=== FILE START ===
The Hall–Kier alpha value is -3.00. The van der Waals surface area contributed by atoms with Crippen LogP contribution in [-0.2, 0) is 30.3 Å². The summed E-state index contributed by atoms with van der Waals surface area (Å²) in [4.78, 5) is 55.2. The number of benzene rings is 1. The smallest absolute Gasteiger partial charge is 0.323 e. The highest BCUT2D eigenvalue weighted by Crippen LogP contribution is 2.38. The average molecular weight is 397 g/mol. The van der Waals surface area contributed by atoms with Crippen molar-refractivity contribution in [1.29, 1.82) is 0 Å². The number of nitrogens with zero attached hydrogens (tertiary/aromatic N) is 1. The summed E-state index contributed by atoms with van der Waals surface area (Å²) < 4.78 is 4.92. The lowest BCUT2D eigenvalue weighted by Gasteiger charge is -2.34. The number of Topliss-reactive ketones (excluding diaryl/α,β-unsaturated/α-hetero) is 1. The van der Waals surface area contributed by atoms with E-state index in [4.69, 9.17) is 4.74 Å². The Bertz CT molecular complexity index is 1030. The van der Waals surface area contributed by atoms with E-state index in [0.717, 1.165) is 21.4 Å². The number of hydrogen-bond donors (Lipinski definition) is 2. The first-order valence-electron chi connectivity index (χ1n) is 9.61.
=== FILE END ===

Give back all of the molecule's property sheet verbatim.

The Hall–Kier alpha value is -3.00. The van der Waals surface area contributed by atoms with Crippen LogP contribution in [-0.2, 0) is 30.3 Å². The summed E-state index contributed by atoms with van der Waals surface area (Å²) in [4.78, 5) is 55.2. The number of benzene rings is 1. The smallest absolute Gasteiger partial charge is 0.323 e. The highest BCUT2D eigenvalue weighted by Crippen LogP contribution is 2.38. The average molecular weight is 397 g/mol. The van der Waals surface area contributed by atoms with Crippen molar-refractivity contribution in [1.29, 1.82) is 0 Å². The number of nitrogens with zero attached hydrogens (tertiary/aromatic N) is 1. The summed E-state index contributed by atoms with van der Waals surface area (Å²) < 4.78 is 4.92. The lowest BCUT2D eigenvalue weighted by Gasteiger charge is -2.34. The number of Topliss-reactive ketones (excluding diaryl/α,β-unsaturated/α-hetero) is 1. The van der Waals surface area contributed by atoms with E-state index in [4.69, 9.17) is 4.74 Å². The Bertz CT molecular complexity index is 1030. The van der Waals surface area contributed by atoms with E-state index in [0.717, 1.165) is 21.4 Å². The number of hydrogen-bond donors (Lipinski definition) is 2. The first-order valence-electron chi connectivity index (χ1n) is 9.61.